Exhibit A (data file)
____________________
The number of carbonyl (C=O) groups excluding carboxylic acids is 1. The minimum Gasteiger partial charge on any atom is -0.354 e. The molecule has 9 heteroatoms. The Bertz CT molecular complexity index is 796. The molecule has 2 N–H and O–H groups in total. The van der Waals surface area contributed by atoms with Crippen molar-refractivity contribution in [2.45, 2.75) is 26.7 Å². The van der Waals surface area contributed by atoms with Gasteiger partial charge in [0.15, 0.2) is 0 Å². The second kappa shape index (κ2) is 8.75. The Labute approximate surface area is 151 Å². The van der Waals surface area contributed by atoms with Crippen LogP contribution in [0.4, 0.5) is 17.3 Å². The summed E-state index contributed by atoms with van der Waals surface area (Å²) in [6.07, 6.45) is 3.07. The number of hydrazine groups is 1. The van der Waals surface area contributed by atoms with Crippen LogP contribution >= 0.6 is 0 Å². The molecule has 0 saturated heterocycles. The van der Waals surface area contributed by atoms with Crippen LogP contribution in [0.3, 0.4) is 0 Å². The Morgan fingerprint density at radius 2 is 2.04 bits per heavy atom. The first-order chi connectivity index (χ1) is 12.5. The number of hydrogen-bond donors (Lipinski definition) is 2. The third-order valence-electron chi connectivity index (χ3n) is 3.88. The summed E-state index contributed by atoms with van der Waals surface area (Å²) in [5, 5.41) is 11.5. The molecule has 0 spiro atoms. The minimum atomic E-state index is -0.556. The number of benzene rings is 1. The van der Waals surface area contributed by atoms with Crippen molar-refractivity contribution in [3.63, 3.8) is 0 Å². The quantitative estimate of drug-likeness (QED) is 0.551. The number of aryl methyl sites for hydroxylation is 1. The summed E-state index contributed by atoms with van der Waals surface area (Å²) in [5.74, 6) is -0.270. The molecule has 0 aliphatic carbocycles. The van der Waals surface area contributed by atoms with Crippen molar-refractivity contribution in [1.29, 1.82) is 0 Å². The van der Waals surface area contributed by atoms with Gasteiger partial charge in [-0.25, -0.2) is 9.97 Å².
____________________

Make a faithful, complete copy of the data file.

The number of carbonyl (C=O) groups excluding carboxylic acids is 1. The minimum Gasteiger partial charge on any atom is -0.354 e. The molecule has 9 heteroatoms. The Bertz CT molecular complexity index is 796. The molecule has 2 N–H and O–H groups in total. The van der Waals surface area contributed by atoms with Crippen molar-refractivity contribution in [2.45, 2.75) is 26.7 Å². The van der Waals surface area contributed by atoms with Gasteiger partial charge in [0.15, 0.2) is 0 Å². The second kappa shape index (κ2) is 8.75. The Labute approximate surface area is 151 Å². The van der Waals surface area contributed by atoms with Crippen LogP contribution in [0.4, 0.5) is 17.3 Å². The summed E-state index contributed by atoms with van der Waals surface area (Å²) in [6.07, 6.45) is 3.07. The number of hydrazine groups is 1. The van der Waals surface area contributed by atoms with Crippen LogP contribution >= 0.6 is 0 Å². The molecule has 0 saturated heterocycles. The van der Waals surface area contributed by atoms with Crippen LogP contribution in [0.3, 0.4) is 0 Å². The Morgan fingerprint density at radius 2 is 2.04 bits per heavy atom. The first-order chi connectivity index (χ1) is 12.5. The number of hydrogen-bond donors (Lipinski definition) is 2. The third-order valence-electron chi connectivity index (χ3n) is 3.88. The summed E-state index contributed by atoms with van der Waals surface area (Å²) in [5, 5.41) is 11.5. The molecule has 0 spiro atoms. The minimum atomic E-state index is -0.556. The number of benzene rings is 1. The van der Waals surface area contributed by atoms with Crippen molar-refractivity contribution in [3.63, 3.8) is 0 Å². The quantitative estimate of drug-likeness (QED) is 0.551. The number of aryl methyl sites for hydroxylation is 1. The summed E-state index contributed by atoms with van der Waals surface area (Å²) in [5.74, 6) is -0.270. The molecule has 0 aliphatic carbocycles. The van der Waals surface area contributed by atoms with Crippen molar-refractivity contribution in [1.29, 1.82) is 0 Å². The van der Waals surface area contributed by atoms with Gasteiger partial charge in [-0.25, -0.2) is 9.97 Å².